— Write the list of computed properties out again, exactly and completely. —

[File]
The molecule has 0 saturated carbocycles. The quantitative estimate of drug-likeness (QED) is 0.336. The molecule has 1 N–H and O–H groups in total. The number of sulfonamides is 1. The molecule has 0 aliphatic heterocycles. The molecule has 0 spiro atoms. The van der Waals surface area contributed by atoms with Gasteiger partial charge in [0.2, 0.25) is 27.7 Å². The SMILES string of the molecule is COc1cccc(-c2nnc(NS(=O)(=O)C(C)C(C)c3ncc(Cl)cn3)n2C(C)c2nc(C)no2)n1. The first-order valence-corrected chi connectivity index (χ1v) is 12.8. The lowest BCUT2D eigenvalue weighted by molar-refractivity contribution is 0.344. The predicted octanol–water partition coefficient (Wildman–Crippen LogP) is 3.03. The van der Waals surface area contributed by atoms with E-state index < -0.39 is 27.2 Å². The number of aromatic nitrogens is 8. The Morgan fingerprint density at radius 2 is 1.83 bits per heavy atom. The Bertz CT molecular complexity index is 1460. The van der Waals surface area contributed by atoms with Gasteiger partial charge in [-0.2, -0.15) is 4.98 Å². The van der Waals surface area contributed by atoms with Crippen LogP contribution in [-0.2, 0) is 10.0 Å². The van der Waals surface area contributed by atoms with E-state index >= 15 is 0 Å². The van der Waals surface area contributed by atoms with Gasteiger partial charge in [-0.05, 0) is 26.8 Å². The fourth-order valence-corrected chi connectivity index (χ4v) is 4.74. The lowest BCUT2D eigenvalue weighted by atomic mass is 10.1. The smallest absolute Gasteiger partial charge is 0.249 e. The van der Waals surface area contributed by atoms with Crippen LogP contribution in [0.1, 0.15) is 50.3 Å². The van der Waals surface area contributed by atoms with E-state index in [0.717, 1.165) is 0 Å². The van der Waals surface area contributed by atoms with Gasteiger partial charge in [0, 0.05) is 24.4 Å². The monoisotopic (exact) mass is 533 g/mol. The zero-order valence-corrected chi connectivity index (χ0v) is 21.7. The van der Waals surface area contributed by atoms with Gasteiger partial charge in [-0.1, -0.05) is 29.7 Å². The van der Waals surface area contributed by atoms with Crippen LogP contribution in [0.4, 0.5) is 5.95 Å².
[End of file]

The molecule has 0 saturated carbocycles. The quantitative estimate of drug-likeness (QED) is 0.336. The molecule has 1 N–H and O–H groups in total. The number of sulfonamides is 1. The molecule has 0 aliphatic heterocycles. The molecule has 0 spiro atoms. The van der Waals surface area contributed by atoms with Gasteiger partial charge in [0.2, 0.25) is 27.7 Å². The SMILES string of the molecule is COc1cccc(-c2nnc(NS(=O)(=O)C(C)C(C)c3ncc(Cl)cn3)n2C(C)c2nc(C)no2)n1. The first-order valence-corrected chi connectivity index (χ1v) is 12.8. The lowest BCUT2D eigenvalue weighted by molar-refractivity contribution is 0.344. The predicted octanol–water partition coefficient (Wildman–Crippen LogP) is 3.03. The van der Waals surface area contributed by atoms with E-state index < -0.39 is 27.2 Å². The number of aromatic nitrogens is 8. The Morgan fingerprint density at radius 2 is 1.83 bits per heavy atom. The Bertz CT molecular complexity index is 1460. The van der Waals surface area contributed by atoms with Gasteiger partial charge in [-0.2, -0.15) is 4.98 Å². The van der Waals surface area contributed by atoms with Crippen LogP contribution in [-0.2, 0) is 10.0 Å². The van der Waals surface area contributed by atoms with E-state index >= 15 is 0 Å². The van der Waals surface area contributed by atoms with Gasteiger partial charge in [-0.05, 0) is 26.8 Å². The fourth-order valence-corrected chi connectivity index (χ4v) is 4.74. The lowest BCUT2D eigenvalue weighted by atomic mass is 10.1. The smallest absolute Gasteiger partial charge is 0.249 e. The van der Waals surface area contributed by atoms with Crippen LogP contribution in [0.1, 0.15) is 50.3 Å². The van der Waals surface area contributed by atoms with E-state index in [0.717, 1.165) is 0 Å². The van der Waals surface area contributed by atoms with Gasteiger partial charge in [0, 0.05) is 24.4 Å². The monoisotopic (exact) mass is 533 g/mol. The zero-order valence-corrected chi connectivity index (χ0v) is 21.7. The van der Waals surface area contributed by atoms with Gasteiger partial charge in [-0.1, -0.05) is 29.7 Å². The van der Waals surface area contributed by atoms with Crippen LogP contribution in [0.4, 0.5) is 5.95 Å².